Hebrew School Gets Web Savvy

Aleph Bet Goes Online With Innovative Lesson Plans

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By Emily Shire

Published February 07, 2013, issue of February 08, 2013.

(page 2 of 2)

Each section was filled with hysterical mnemonic devices such as “Shin looks like a ship,” “Bet looks like it has a belly button” and, my favorite, “Mem looks like Moses standing on a mountain.” That last example was pushing it, I thought, but it did hammer in the letter sounds. Hearing each new letter and word articulated with a clear, crisp accent was very helpful. As a Hebrew school student, I often had American teachers who couldn’t do a Hebrew accent well or Israeli teachers who spoke too quickly and were difficult to understand. The Online Learning Center trains the ear to pick up on and form Hebrew accents.

An added advantage to the Online Learning Center is that these educational games provide teachers with an entirely new set of assessment tools. The student’s performance is automatically saved and made visible for the teacher. The instructor can track his or her students’ strengths and weaknesses continuously, rather than on a periodic basis.

In reporting this story, I also accessed a sixth-grade online classroom where students could start discussion threads about Judaic subjects. Each student had a profile displaying his or her photo. Instead of devolving into online trolls, these students had a thoughtful dialogue on Masada through their posts, though my favorite exchange was when one student wrote she wanted to discuss human sacrifice and another responded, “Ew. Gross.”

While online learning might be the new frontier in Hebrew education, Weber stressed that it’s not a replacement for classroom learning. “It’s not pedagogically sound as a stand-alone,” she said. “It’s part of a complete experience for students who are being taught in a classroom.”

In fact, Behrman House does not sell the online materials independent of its traditional print curriculum. For both printed materials and access to the Online Learning Center, prices start at under $20 per student for Hebrew language and under $10 for Judaics. Teachers can pay $50 a year to set up as many online classrooms as they like. Individual lesson plans run from $2.99 to $4.99, but some on specific holidays go for as little as $10–$20.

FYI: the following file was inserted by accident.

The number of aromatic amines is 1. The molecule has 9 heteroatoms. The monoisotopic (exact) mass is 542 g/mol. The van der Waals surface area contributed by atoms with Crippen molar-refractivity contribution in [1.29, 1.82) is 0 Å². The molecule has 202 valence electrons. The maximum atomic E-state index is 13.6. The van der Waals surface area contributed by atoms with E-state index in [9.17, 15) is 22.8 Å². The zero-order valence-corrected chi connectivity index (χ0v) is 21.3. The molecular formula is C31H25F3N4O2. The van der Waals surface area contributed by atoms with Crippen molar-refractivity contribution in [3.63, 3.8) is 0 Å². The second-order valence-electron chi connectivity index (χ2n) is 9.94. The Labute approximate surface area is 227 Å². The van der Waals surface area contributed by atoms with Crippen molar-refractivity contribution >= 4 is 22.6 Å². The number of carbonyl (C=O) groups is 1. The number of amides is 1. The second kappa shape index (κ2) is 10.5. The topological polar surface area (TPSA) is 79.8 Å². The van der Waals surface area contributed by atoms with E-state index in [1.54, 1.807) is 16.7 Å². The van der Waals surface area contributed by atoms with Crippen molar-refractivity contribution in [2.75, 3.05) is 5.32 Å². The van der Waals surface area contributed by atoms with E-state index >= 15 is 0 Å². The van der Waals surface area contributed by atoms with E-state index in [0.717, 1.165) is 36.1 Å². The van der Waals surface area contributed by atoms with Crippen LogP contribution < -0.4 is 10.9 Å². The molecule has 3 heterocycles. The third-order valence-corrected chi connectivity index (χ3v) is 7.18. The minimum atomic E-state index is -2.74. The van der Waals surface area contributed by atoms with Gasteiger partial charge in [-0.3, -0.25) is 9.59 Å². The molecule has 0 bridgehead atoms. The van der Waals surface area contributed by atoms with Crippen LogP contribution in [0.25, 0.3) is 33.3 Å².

Weber said the company is still facing challenges as the Online Learning Center expands. Approximately 250 schools and 4,500 students utilize it. Tailoring a single program to work with so many different schools across the country is difficult because “every system has its own way of being,” said Weber. And while many of the kids are technologically savvy, their teachers may not be. Hebrew schools that don’t have the most up-to-date computers and software also pose a problem. “It’s hard to run a 21st-century program on a computer that’s five to ten years old,” Weber said.

I can only speak from my own experiences, but from the comfort of my personal computer, I found using the Online Learning Center to be a breeze. Games loaded quickly, all words and sounds were clear and, cheesy as it may sound, every time the program congratulated me with “good job,” I felt encouraged to move on to the next section.

While the word matching and sound identification games were no substitute for Madden or Halo, they were certainly more fun than the workbook homework and lists of vocabulary words I was assigned in Hebrew school. And although it’s sad, or even pathetic, that seven years of Hebrew school and three semesters of college classes have left me with such a paltry knowledge of the language, the Online Learning Center did improve my comprehension. If I somehow garner the willpower to apply the hours I spend watching TV on Netflix to the Online Learning Center, I’m sure I’ll be fluent in Hebrew in no time.

Emily Shire is the chief researcher at The Week magazine and is a freelance writer. Find her work at emilyshire.wordpress.com.



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